” He hath eyes on all sides, on all sides surely hath faces, arms surely on all sides, on all sides feet. With arms, with wings he tricks them out, creating heaven and earth, the only God.
“Who of the gods is both the source and growth, the Lord of all, the Rudra. Mighty seer; who brought the shining germ of old into existence may he with reason pure conjoin us.”
Jung says that these “attributes allow us clearly to discern the all-creator and in him the Sun.” Jung makes it clear that this is a very important step in his thinking. He says,
“the following passages confirm the text and join to it the idea most important for us, that God is also contained in the individual creature. (p. 129)
He continues with the Shvetashvataropanishad:
“Beyond this (world) the Brahman beyond, the mighty one, in every creature hid according to its form, the one encircling Lord of all, Him having known, immortal they become.
“I know this mighty man, Sun-like, beyond the darkness, Him (and him) only knowing, one crosseth over death; no other path (at all) is there to go. (11) “. . . spread over the universe is He the Lord therefore as all-pervader, He’s benign.”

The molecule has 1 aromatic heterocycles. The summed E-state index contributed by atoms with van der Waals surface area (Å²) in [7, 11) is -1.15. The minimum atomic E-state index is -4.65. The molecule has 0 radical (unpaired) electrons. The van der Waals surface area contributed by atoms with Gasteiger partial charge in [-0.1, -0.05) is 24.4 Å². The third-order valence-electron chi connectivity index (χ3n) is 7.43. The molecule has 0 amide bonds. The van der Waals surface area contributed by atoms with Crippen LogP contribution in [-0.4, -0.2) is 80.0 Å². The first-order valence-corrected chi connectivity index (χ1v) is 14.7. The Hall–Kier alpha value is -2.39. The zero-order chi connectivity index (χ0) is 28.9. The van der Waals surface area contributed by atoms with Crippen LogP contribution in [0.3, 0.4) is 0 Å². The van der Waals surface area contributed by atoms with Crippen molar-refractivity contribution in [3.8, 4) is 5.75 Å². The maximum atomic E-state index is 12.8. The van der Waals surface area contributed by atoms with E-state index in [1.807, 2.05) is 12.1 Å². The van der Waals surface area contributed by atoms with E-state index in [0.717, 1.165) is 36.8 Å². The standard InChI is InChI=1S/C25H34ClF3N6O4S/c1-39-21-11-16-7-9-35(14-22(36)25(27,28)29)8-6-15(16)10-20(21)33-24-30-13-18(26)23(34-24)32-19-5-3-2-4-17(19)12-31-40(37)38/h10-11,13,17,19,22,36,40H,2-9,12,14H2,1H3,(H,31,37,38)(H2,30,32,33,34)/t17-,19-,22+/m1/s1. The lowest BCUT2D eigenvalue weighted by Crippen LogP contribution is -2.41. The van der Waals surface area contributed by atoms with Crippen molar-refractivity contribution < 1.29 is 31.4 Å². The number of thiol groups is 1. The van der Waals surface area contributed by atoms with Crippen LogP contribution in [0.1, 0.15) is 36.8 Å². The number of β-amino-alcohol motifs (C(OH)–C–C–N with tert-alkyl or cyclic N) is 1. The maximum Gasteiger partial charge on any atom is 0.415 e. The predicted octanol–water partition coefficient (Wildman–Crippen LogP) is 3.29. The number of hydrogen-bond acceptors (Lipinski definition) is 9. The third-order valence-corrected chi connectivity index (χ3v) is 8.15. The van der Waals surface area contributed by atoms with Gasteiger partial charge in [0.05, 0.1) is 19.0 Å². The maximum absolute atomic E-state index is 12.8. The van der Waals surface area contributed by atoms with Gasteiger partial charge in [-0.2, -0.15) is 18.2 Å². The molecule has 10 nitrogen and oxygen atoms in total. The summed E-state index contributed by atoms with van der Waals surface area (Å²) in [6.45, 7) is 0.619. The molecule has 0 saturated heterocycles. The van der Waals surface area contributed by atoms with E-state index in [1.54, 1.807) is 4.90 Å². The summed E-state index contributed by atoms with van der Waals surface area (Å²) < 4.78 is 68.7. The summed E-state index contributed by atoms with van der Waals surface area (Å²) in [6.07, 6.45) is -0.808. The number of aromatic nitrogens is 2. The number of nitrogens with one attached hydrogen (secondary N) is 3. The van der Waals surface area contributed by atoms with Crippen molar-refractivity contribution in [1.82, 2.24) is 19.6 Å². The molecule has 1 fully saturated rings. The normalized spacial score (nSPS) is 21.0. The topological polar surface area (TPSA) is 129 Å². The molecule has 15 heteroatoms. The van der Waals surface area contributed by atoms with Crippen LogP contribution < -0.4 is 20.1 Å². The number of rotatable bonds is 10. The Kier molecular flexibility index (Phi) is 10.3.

Jung continues his investigation into the immanence of the Deity, focusing on “what form and manner Rudra lived in men.”
“The mighty monarch, He, the man, the one who doth the essence start towards that peace of perfect stainlessness, lordly, exhaustless light.
The Man, the size of a thumb, the inner self, sits ever in the heart of all that’s born, by mind, mind ruling in the heart, is He revealed. That they who know, immortal they become.
“The Man of the thousands of heads (and) thousands of eyes (and) thousands of feet, covering the earth on all sides, He stands beyond, ten finger-breadths.
“The Man is verily this all, (both) what has been and what will be, Lord (too) of deathlessness which far all else surpasses.”
He then cites an “important parallel quotations are to be found in the Kathopanishad” (p.130):
“The Man of the size of a thumb, resides in the midst within the self, of the past and the future, the Lord.
“The Man of the size of a thumb like flame free from smoke, of past and of future the Lord, the same is to-day, tomorrow the same will He be.”
Later, the essay Aspects of Libido is re-worked and re-published in Symbols of Transformation. In this piece of writing, Jung adds the following passages:
“A mighty Lord is Purusha, spurring on the highest in us to purest attainment, inexhaustible light.
“That Person, no bigger than a thumb, the inner Self, seated forever in the heart of man, is revealed by the heart, the thought, the mind. They who know That, become immortal.